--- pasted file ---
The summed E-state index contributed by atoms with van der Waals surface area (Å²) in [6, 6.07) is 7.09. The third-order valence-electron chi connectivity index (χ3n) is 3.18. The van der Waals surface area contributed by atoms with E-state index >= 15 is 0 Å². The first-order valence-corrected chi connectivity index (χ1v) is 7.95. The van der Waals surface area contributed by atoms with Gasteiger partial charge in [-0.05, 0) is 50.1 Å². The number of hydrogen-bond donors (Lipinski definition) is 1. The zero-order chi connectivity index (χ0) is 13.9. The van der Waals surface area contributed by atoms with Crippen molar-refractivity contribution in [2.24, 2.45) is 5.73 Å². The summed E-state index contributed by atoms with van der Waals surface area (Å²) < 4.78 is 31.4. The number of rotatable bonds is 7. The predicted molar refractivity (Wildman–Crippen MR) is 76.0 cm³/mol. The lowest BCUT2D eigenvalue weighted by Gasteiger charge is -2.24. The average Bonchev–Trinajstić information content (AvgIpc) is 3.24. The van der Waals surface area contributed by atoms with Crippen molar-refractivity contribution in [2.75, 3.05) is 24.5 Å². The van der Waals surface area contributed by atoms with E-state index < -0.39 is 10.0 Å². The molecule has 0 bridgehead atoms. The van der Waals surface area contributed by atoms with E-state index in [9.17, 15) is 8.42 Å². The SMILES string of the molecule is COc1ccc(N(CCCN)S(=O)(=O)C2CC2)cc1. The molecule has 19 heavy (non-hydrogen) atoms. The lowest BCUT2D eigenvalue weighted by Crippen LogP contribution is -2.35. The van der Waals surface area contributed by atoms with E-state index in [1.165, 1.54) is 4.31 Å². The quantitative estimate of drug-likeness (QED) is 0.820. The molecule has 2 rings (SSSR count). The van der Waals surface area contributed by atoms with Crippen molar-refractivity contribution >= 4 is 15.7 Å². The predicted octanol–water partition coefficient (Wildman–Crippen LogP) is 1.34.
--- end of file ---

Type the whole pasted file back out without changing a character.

The summed E-state index contributed by atoms with van der Waals surface area (Å²) in [6, 6.07) is 7.09. The third-order valence-electron chi connectivity index (χ3n) is 3.18. The van der Waals surface area contributed by atoms with E-state index >= 15 is 0 Å². The first-order valence-corrected chi connectivity index (χ1v) is 7.95. The van der Waals surface area contributed by atoms with Gasteiger partial charge in [-0.05, 0) is 50.1 Å². The number of hydrogen-bond donors (Lipinski definition) is 1. The zero-order chi connectivity index (χ0) is 13.9. The van der Waals surface area contributed by atoms with Crippen molar-refractivity contribution in [2.24, 2.45) is 5.73 Å². The summed E-state index contributed by atoms with van der Waals surface area (Å²) < 4.78 is 31.4. The number of rotatable bonds is 7. The predicted molar refractivity (Wildman–Crippen MR) is 76.0 cm³/mol. The lowest BCUT2D eigenvalue weighted by Gasteiger charge is -2.24. The average Bonchev–Trinajstić information content (AvgIpc) is 3.24. The van der Waals surface area contributed by atoms with Crippen molar-refractivity contribution in [2.75, 3.05) is 24.5 Å². The van der Waals surface area contributed by atoms with E-state index < -0.39 is 10.0 Å². The molecule has 0 bridgehead atoms. The van der Waals surface area contributed by atoms with E-state index in [9.17, 15) is 8.42 Å². The SMILES string of the molecule is COc1ccc(N(CCCN)S(=O)(=O)C2CC2)cc1. The molecule has 19 heavy (non-hydrogen) atoms. The lowest BCUT2D eigenvalue weighted by Crippen LogP contribution is -2.35. The van der Waals surface area contributed by atoms with E-state index in [1.165, 1.54) is 4.31 Å². The quantitative estimate of drug-likeness (QED) is 0.820. The molecule has 2 rings (SSSR count). The van der Waals surface area contributed by atoms with Crippen molar-refractivity contribution >= 4 is 15.7 Å². The predicted octanol–water partition coefficient (Wildman–Crippen LogP) is 1.34.